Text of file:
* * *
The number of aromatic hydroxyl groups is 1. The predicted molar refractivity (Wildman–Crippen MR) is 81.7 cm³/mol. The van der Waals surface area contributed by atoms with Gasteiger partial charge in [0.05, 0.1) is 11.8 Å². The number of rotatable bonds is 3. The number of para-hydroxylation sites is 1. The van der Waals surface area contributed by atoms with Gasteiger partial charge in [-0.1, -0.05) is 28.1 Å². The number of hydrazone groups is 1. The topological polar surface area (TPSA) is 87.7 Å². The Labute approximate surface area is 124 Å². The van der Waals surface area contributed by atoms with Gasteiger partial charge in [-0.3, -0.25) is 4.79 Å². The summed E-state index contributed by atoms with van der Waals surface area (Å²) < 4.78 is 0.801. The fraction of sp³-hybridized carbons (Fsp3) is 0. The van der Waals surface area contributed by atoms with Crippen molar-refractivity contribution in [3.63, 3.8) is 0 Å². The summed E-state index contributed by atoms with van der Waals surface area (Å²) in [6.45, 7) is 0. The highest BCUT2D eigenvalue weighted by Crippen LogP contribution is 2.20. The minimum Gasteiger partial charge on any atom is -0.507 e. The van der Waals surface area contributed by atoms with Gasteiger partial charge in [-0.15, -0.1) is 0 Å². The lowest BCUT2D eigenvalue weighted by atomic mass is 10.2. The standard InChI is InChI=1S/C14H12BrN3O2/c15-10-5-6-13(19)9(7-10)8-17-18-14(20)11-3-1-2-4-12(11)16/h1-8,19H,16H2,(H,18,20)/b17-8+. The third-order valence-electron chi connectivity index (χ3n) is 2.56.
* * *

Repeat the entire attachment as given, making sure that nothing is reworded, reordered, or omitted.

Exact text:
The number of aromatic hydroxyl groups is 1. The predicted molar refractivity (Wildman–Crippen MR) is 81.7 cm³/mol. The van der Waals surface area contributed by atoms with Gasteiger partial charge in [0.05, 0.1) is 11.8 Å². The number of rotatable bonds is 3. The number of para-hydroxylation sites is 1. The van der Waals surface area contributed by atoms with Gasteiger partial charge in [-0.1, -0.05) is 28.1 Å². The number of hydrazone groups is 1. The topological polar surface area (TPSA) is 87.7 Å². The Labute approximate surface area is 124 Å². The van der Waals surface area contributed by atoms with Gasteiger partial charge in [-0.3, -0.25) is 4.79 Å². The summed E-state index contributed by atoms with van der Waals surface area (Å²) < 4.78 is 0.801. The fraction of sp³-hybridized carbons (Fsp3) is 0. The van der Waals surface area contributed by atoms with Crippen molar-refractivity contribution in [3.63, 3.8) is 0 Å². The summed E-state index contributed by atoms with van der Waals surface area (Å²) in [6.45, 7) is 0. The highest BCUT2D eigenvalue weighted by Crippen LogP contribution is 2.20. The minimum Gasteiger partial charge on any atom is -0.507 e. The van der Waals surface area contributed by atoms with Gasteiger partial charge in [-0.15, -0.1) is 0 Å². The lowest BCUT2D eigenvalue weighted by atomic mass is 10.2. The standard InChI is InChI=1S/C14H12BrN3O2/c15-10-5-6-13(19)9(7-10)8-17-18-14(20)11-3-1-2-4-12(11)16/h1-8,19H,16H2,(H,18,20)/b17-8+. The third-order valence-electron chi connectivity index (χ3n) is 2.56.